- 102. The following summary of his answers on most important points requires no comment. When he is asked if he knows the position of the land in dispute, he says, "I do not know the precise boundary-line." When asked who were the owners of the land previous to the dispute, he says, "I have direct information from persons stating they are claimants; I am only giving my opinion on that information." When asked on what authority he states there are ninety claimants on the block, he says, What I have now stated on this subject rests on the assertions of others. I am here as an unwilling witness in the case before the House, unprovided with direct proof. I am but a secondary witness. I do not know whether I fully understood the question." When asked whether Wiremu Kingi is one of the ninety, he says, "I have before stated that the right of the tribe extends over the whole of that block; therefore he is one of the claimants." When asked whether Kingi ever made a proprietary claim, he says, "I hear that he made a proprietary claim to a portion of the block." When asked what proof he has of a certain Native (Hamere) having a claim, he says, "An old man, who resided at Waitara forty years, pointed out to me when I was at Waikanae [150 miles away] portions of the land which belonged to Wiremu Kingi." When asked whether he is acquainted with the details of the negotiations for land in the New Plymouth District, he says, "I could not say that I was acquainted with the details." When asked of whom the Bell Block was bought, he says, "Principally I believe from returned slaves from Waikato; so I have been informed." Of whom the Hua Block?—"I do not know." Of whom the Taururutangi?—"I do not know." When asked if Wiremu Kingi received any payment for the Bell Block, he says, "I do not know whether he did or not." When asked the territorial boundary of the four hapus of which he says Wiremu Kingi is the head, he says, "I am not acquainted with the boundaries. I have never professed to be acquainted with the boundaries." When asked whether these four hapus have equal rights to the south bank of Waitara, he says, "I think they have." When asked if Kingi's people ever cultivated on the disputed block, he says, "I am not aware that they have cultivated any part of the land since their return." When asked whether any of their cultivations were in the disputed block, he says, "I do not know from personal knowledge." When asked where Reretawhangawhanga (Wiremu Kingi's father) had his pa before the migration, he says, "I do not know." When asked if there was a pa on the disputed block before the migration, he says, "I do not know." When asked on what authority he said there was no investigation of the absentee claims, he says, "I am quite certain none was made at Waikanae. It must be generally understood that my evidence in reference to this dispute is derived chiefly from the chief Hohepa Ngapaki and Riwai te Ahu. I have had information from others, but I limit myself to those two." When asked whether Wiremu Kingi had any opportunity offered him of stating his claim to the Government officers, or to the Governor himself, before military force was brought into action, he says, "I presume he had innumerable opportunities; he might have written by every post. He had an opportunity of meeting the Governor after the publication of martial law." After further conversation between Mr. Sewell and the witness, witness said, "I must then confess myself unable to understand the question." When asked whether prior to the dispute he had had conversations relative to the respective rights of the four hapus on the south bank, he says, "I have previously stated that I believe in the fact of the tribal right of Wiremu Kingi—having stated as much distinctly; it is a question in which I take no interest, as I think it irrelevant. I have had conversation on the subject, and I do not believe that any separate rights exist between Ngatihinga and Ngatituaho on the one side, and Ngatikura and Ngatiuenuku on the other; the various hapus, through former intermarriages, are so mixed up one with another that it would be impossible to give either an affirmative or a negative to a question which you can neither believe nor disbelieve; the question is perfectly unintelligible and irrelevant."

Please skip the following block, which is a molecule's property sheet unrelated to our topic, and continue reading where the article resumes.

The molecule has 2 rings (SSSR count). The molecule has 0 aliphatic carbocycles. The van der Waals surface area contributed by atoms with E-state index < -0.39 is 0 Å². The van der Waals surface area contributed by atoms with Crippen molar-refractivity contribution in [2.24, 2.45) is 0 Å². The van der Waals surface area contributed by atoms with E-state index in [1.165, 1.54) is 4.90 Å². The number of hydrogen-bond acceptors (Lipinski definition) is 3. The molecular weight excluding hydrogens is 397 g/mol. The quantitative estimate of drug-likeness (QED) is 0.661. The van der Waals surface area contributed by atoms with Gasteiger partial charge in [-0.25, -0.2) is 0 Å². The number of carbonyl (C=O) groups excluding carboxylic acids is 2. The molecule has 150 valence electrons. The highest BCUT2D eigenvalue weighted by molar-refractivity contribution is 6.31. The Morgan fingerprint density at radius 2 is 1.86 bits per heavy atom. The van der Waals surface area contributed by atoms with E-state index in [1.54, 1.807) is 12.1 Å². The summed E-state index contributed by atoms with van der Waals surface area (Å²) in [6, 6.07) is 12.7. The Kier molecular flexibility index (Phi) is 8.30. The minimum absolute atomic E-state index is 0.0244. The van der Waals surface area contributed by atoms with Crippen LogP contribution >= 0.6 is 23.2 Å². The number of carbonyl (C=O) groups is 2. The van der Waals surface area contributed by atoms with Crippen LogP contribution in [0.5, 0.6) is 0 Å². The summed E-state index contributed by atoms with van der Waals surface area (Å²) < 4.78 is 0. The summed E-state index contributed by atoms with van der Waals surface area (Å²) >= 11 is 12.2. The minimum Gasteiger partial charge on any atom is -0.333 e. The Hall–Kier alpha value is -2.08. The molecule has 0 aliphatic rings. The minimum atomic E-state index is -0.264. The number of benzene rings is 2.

- 103. From the foregoing extracts it will be seen that, although Archdeacon Hadfield says in his letter, of 29th May, "I have hitherto felt my ground secure, dealing with facts within my knowledge," he really knew but little of the matter. Certain it is that he failed in the attempt to convince the House of Representatives that Kingi was right, for immediately afterwards the following resolution was passed, approving the policy I had pursued: "That, in the opinion of this House, the interference of Wiremu Kingi at Waitara, and his resort to force to prevent the survey of land there, rendered the measures adopted by His Excellency the Governor indispensable for the due maintenance of Her Majesty's sovereignty, and that the welfare of both races of Her Majesty's subjects peremptorily requires a vigorous prosecution of the war to a successful termination."
- 104. The Legislative Council adopted the same view, and addressed me in the following terms: "We, the Legislative Council of New Zealand, beg to assure your Excellency of our earnest desire to afford to your Excellency our most cordial support in carrying on the war now unhappily existing in a portion of this colony. Deploring, as we do, the existence of this evil, a feeling which we are persuaded is entertained by your Excellency with equal strength, we are convinced that your Excellency has been forced into this course by a series of circumstances beyond your Excellency's control."
- 105. And the conference of chiefs at Kohimarama, who best knew what the rights of the Ngatiawa people are, passed the following resolution condemning Wiremu Kingi, and justifying me; which resolution was signed by the chiefs with only three dissentients: "That this conference, having heard explained the circumstances which led to the war at Taranaki, is of opinion that the Governor was justified in the course taken by him; that Wiremu Kingi provoked the quarrel; and that the proceeding of the latter are wholly indefensible."